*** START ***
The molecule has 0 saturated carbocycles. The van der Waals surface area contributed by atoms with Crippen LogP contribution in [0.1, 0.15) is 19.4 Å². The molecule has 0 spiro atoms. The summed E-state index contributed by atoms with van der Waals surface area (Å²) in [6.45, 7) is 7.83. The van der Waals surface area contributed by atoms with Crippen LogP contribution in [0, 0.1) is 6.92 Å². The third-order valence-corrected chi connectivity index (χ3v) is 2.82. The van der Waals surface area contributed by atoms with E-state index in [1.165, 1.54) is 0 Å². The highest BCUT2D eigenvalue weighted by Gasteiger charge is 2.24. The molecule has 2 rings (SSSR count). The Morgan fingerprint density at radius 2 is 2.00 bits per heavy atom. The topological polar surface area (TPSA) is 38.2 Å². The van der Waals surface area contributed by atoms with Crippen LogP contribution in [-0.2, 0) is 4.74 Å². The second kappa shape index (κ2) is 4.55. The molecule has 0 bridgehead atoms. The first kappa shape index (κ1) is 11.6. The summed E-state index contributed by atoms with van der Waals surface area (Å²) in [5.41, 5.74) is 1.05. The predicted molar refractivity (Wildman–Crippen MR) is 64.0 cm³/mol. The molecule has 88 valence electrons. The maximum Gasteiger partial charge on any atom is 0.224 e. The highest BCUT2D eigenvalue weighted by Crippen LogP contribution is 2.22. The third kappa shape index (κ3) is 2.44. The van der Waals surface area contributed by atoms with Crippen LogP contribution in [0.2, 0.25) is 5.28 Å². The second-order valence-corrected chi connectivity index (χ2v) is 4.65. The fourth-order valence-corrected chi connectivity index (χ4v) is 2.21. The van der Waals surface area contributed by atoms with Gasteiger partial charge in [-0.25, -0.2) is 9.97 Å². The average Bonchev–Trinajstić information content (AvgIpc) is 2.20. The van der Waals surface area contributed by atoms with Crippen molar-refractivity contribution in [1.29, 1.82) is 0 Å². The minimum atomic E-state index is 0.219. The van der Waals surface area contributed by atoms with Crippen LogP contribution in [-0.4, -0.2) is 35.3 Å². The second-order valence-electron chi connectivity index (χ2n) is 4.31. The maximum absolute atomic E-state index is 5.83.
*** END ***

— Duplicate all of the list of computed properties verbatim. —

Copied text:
The molecule has 0 saturated carbocycles. The van der Waals surface area contributed by atoms with Crippen LogP contribution in [0.1, 0.15) is 19.4 Å². The molecule has 0 spiro atoms. The summed E-state index contributed by atoms with van der Waals surface area (Å²) in [6.45, 7) is 7.83. The van der Waals surface area contributed by atoms with Crippen LogP contribution in [0, 0.1) is 6.92 Å². The third-order valence-corrected chi connectivity index (χ3v) is 2.82. The van der Waals surface area contributed by atoms with E-state index in [1.165, 1.54) is 0 Å². The highest BCUT2D eigenvalue weighted by Gasteiger charge is 2.24. The molecule has 2 rings (SSSR count). The Morgan fingerprint density at radius 2 is 2.00 bits per heavy atom. The topological polar surface area (TPSA) is 38.2 Å². The van der Waals surface area contributed by atoms with Crippen LogP contribution in [-0.2, 0) is 4.74 Å². The second kappa shape index (κ2) is 4.55. The molecule has 0 bridgehead atoms. The first kappa shape index (κ1) is 11.6. The summed E-state index contributed by atoms with van der Waals surface area (Å²) in [5.41, 5.74) is 1.05. The predicted molar refractivity (Wildman–Crippen MR) is 64.0 cm³/mol. The molecule has 88 valence electrons. The maximum Gasteiger partial charge on any atom is 0.224 e. The highest BCUT2D eigenvalue weighted by Crippen LogP contribution is 2.22. The third kappa shape index (κ3) is 2.44. The van der Waals surface area contributed by atoms with Crippen LogP contribution in [0.2, 0.25) is 5.28 Å². The second-order valence-corrected chi connectivity index (χ2v) is 4.65. The fourth-order valence-corrected chi connectivity index (χ4v) is 2.21. The van der Waals surface area contributed by atoms with Gasteiger partial charge in [-0.25, -0.2) is 9.97 Å². The average Bonchev–Trinajstić information content (AvgIpc) is 2.20. The van der Waals surface area contributed by atoms with Crippen molar-refractivity contribution in [1.29, 1.82) is 0 Å². The minimum atomic E-state index is 0.219. The van der Waals surface area contributed by atoms with Crippen LogP contribution in [-0.4, -0.2) is 35.3 Å². The second-order valence-electron chi connectivity index (χ2n) is 4.31. The maximum absolute atomic E-state index is 5.83.